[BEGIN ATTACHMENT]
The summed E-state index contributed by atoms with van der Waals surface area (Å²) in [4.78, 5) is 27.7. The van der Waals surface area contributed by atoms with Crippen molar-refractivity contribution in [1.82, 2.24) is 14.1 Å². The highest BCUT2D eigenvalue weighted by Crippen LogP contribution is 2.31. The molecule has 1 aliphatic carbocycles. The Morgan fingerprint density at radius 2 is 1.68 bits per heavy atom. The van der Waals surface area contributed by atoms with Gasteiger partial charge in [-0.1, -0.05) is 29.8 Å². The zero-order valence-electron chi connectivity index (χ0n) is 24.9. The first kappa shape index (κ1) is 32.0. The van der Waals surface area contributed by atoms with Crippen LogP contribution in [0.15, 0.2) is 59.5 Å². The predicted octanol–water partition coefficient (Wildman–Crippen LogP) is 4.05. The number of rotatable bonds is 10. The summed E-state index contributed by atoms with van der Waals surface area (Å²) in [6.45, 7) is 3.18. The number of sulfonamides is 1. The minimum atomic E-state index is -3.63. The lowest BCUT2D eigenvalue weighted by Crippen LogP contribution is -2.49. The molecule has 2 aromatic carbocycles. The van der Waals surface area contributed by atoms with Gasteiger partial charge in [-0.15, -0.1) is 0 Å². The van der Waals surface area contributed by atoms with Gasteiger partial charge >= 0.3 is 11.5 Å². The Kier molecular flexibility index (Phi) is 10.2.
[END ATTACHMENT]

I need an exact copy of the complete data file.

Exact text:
The summed E-state index contributed by atoms with van der Waals surface area (Å²) in [4.78, 5) is 27.7. The van der Waals surface area contributed by atoms with Crippen molar-refractivity contribution in [1.82, 2.24) is 14.1 Å². The highest BCUT2D eigenvalue weighted by Crippen LogP contribution is 2.31. The molecule has 1 aliphatic carbocycles. The Morgan fingerprint density at radius 2 is 1.68 bits per heavy atom. The van der Waals surface area contributed by atoms with Gasteiger partial charge in [-0.1, -0.05) is 29.8 Å². The zero-order valence-electron chi connectivity index (χ0n) is 24.9. The first kappa shape index (κ1) is 32.0. The van der Waals surface area contributed by atoms with Crippen LogP contribution in [0.15, 0.2) is 59.5 Å². The predicted octanol–water partition coefficient (Wildman–Crippen LogP) is 4.05. The number of rotatable bonds is 10. The summed E-state index contributed by atoms with van der Waals surface area (Å²) in [6.45, 7) is 3.18. The number of sulfonamides is 1. The minimum atomic E-state index is -3.63. The lowest BCUT2D eigenvalue weighted by Crippen LogP contribution is -2.49. The molecule has 2 aromatic carbocycles. The van der Waals surface area contributed by atoms with Gasteiger partial charge in [-0.15, -0.1) is 0 Å². The van der Waals surface area contributed by atoms with Gasteiger partial charge >= 0.3 is 11.5 Å². The Kier molecular flexibility index (Phi) is 10.2.